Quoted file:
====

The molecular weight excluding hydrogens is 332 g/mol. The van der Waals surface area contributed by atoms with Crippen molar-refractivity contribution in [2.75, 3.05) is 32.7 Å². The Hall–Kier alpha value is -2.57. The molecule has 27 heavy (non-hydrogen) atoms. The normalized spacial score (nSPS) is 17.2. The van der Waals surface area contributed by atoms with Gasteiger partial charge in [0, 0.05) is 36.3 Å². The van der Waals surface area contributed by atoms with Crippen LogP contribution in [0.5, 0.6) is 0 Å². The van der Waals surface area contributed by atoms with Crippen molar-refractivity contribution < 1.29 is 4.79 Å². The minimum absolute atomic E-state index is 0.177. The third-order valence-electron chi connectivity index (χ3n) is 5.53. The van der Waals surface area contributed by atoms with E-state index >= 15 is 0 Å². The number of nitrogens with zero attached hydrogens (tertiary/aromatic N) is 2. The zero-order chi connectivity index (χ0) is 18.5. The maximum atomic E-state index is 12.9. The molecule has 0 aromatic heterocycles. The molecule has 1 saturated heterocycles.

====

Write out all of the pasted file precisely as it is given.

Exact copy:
The molecular weight excluding hydrogens is 332 g/mol. The van der Waals surface area contributed by atoms with Crippen molar-refractivity contribution in [2.75, 3.05) is 32.7 Å². The Hall–Kier alpha value is -2.57. The molecule has 27 heavy (non-hydrogen) atoms. The normalized spacial score (nSPS) is 17.2. The van der Waals surface area contributed by atoms with Gasteiger partial charge in [0, 0.05) is 36.3 Å². The van der Waals surface area contributed by atoms with Crippen LogP contribution in [0.5, 0.6) is 0 Å². The van der Waals surface area contributed by atoms with Crippen molar-refractivity contribution < 1.29 is 4.79 Å². The minimum absolute atomic E-state index is 0.177. The third-order valence-electron chi connectivity index (χ3n) is 5.53. The van der Waals surface area contributed by atoms with E-state index >= 15 is 0 Å². The number of nitrogens with zero attached hydrogens (tertiary/aromatic N) is 2. The zero-order chi connectivity index (χ0) is 18.5. The maximum atomic E-state index is 12.9. The molecule has 0 aromatic heterocycles. The molecule has 1 saturated heterocycles.